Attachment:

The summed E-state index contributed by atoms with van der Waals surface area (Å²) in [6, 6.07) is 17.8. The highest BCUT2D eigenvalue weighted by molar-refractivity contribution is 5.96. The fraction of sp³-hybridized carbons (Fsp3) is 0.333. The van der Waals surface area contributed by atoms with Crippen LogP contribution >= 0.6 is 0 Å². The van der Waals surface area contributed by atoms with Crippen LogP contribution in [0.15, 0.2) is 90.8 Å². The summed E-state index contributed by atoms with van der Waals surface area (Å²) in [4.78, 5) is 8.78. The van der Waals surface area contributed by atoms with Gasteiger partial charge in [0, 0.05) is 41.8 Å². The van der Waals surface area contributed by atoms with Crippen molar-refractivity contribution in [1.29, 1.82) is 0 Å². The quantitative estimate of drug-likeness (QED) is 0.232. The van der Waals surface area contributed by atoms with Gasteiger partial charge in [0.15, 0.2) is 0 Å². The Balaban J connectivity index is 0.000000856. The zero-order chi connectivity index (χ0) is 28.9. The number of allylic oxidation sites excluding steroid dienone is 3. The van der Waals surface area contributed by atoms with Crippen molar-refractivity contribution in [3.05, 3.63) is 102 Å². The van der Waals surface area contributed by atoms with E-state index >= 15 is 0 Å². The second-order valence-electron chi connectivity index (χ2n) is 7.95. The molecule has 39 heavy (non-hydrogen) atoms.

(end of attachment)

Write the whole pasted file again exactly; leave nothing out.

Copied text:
The summed E-state index contributed by atoms with van der Waals surface area (Å²) in [6, 6.07) is 17.8. The highest BCUT2D eigenvalue weighted by molar-refractivity contribution is 5.96. The fraction of sp³-hybridized carbons (Fsp3) is 0.333. The van der Waals surface area contributed by atoms with Crippen LogP contribution >= 0.6 is 0 Å². The van der Waals surface area contributed by atoms with Crippen LogP contribution in [0.15, 0.2) is 90.8 Å². The summed E-state index contributed by atoms with van der Waals surface area (Å²) in [4.78, 5) is 8.78. The van der Waals surface area contributed by atoms with Gasteiger partial charge in [0, 0.05) is 41.8 Å². The van der Waals surface area contributed by atoms with Crippen molar-refractivity contribution in [1.29, 1.82) is 0 Å². The quantitative estimate of drug-likeness (QED) is 0.232. The van der Waals surface area contributed by atoms with Gasteiger partial charge in [0.15, 0.2) is 0 Å². The Balaban J connectivity index is 0.000000856. The zero-order chi connectivity index (χ0) is 28.9. The number of allylic oxidation sites excluding steroid dienone is 3. The van der Waals surface area contributed by atoms with Crippen molar-refractivity contribution in [3.05, 3.63) is 102 Å². The van der Waals surface area contributed by atoms with E-state index >= 15 is 0 Å². The second-order valence-electron chi connectivity index (χ2n) is 7.95. The molecule has 39 heavy (non-hydrogen) atoms.